Over four years later, in March 2019 Miss Omooba was given a lead role as Celie in Leicester Curve and Birmingham Hippodrome’s co-production of the award-winning musical The Color Purple, based on Alice Walker’s classic American novel.

The casting was announced the same day that Seyi went with her father, Pastor Ade Omooba, an eminent international Christian campaigner and Christian Concern’s co-founder, to Buckingham Palace to receive his MBE.

Seyi had developed her raw talent from a young age singing gospel in church and studying performing arts at Anglia Ruskin University.

She had already built up a portfolio of performances, among them parts in Hadestown at the National Theatre, Little Shop of Horrors, Spring Awakening, and had played the role of Nettie in the Cadogan Hall production of The Color Purple.

In a review of her full debut in the West End musical, Ragtime, Seyi was described as: “jaw-droppingly good, and her ferocious gospel vocals…pin you to your seat. This is her professional debut, and she’s someone to watch.” In the production of A Color Purple at Cadogan Hall, Seyi’s depiction of the character of Nettie was described as capturing the “very heart of her character.”

After the Curve Theatre announced its Colour Purple cast with Miss Omooba in the lead role in March 2019, she was tagged on Twitter by another West End performer, Aaron Lee Lambert, who is not known to her. Mr Lambert re-published a screenshot of Miss Omooba’s 2014 Facebook post, and wrote:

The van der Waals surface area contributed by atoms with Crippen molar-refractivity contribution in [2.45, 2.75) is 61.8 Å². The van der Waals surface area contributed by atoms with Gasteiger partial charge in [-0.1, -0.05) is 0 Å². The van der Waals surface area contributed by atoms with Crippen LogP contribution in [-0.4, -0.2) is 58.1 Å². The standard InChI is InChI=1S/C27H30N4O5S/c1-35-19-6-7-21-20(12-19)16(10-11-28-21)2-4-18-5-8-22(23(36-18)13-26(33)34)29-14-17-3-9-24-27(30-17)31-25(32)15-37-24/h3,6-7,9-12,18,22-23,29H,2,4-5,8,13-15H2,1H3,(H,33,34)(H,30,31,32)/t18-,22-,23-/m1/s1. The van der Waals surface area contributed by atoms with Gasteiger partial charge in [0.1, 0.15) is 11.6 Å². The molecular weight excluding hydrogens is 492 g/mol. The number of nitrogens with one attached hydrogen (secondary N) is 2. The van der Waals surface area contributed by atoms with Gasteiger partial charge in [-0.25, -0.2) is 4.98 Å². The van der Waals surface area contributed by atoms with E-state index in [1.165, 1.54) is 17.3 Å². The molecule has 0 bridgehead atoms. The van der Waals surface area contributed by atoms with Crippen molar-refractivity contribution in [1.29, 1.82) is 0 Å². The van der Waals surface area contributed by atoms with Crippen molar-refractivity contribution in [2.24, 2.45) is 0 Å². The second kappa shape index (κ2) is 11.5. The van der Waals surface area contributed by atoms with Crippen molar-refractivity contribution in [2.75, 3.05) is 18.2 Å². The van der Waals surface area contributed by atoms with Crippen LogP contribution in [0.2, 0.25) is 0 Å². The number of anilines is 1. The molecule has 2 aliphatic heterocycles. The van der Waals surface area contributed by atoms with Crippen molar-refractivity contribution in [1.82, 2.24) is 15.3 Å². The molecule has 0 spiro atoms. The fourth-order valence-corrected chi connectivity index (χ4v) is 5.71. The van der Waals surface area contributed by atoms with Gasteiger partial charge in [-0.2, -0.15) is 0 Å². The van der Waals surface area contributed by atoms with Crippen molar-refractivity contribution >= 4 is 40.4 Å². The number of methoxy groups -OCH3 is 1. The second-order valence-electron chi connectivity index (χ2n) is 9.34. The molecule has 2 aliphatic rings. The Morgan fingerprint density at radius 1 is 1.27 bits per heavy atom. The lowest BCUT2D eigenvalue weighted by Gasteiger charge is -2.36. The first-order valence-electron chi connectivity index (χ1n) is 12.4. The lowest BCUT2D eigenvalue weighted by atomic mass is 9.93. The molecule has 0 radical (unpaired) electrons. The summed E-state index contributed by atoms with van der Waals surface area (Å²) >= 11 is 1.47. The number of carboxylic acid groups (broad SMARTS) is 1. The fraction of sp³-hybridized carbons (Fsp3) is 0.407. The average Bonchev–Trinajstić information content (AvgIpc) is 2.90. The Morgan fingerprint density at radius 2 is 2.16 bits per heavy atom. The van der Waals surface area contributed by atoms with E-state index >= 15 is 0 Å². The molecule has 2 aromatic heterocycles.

“@seyiomooba Do you still stand by this post? Or are you happy to remain a hypocrite? Seeing as you’ve now been announced to be playing an LGBTQ character, I think you owe your LGBTQ peers an explanation. Immediately.”

Seyi received the tweet from Mr Lambert while supporting a grieving friend, and despite being deeply shocked and intimidated, refused to be drawn into an online discussion on the issue.

Calls for Seyi to be removed from the cast followed, however, as well as online abuse which included her being called a ‘nigger’. Her agency, Global Artists, received an email with a grossly obscene death threat against Seyi, which it did not report to the police and kept quiet about until being questioned in the Employment Tribunal years later.

Following discussions with Curve Theatre, Global Artists told Seyi that she might only be able to continue in her role in The Colour Purple if she retracted her Facebook post and published an apology, which she refused to do.

Leicester Curve Theatre and the Birmingham Hippodrome then released a statement on 21 March 2019 which led to Miss Omooba’s contract being terminated. The theatres claimed in their statement that: “The play and production are seeking to promote freedom and independence and to challenge views, including the view that homosexuality is a sin.”

  • Share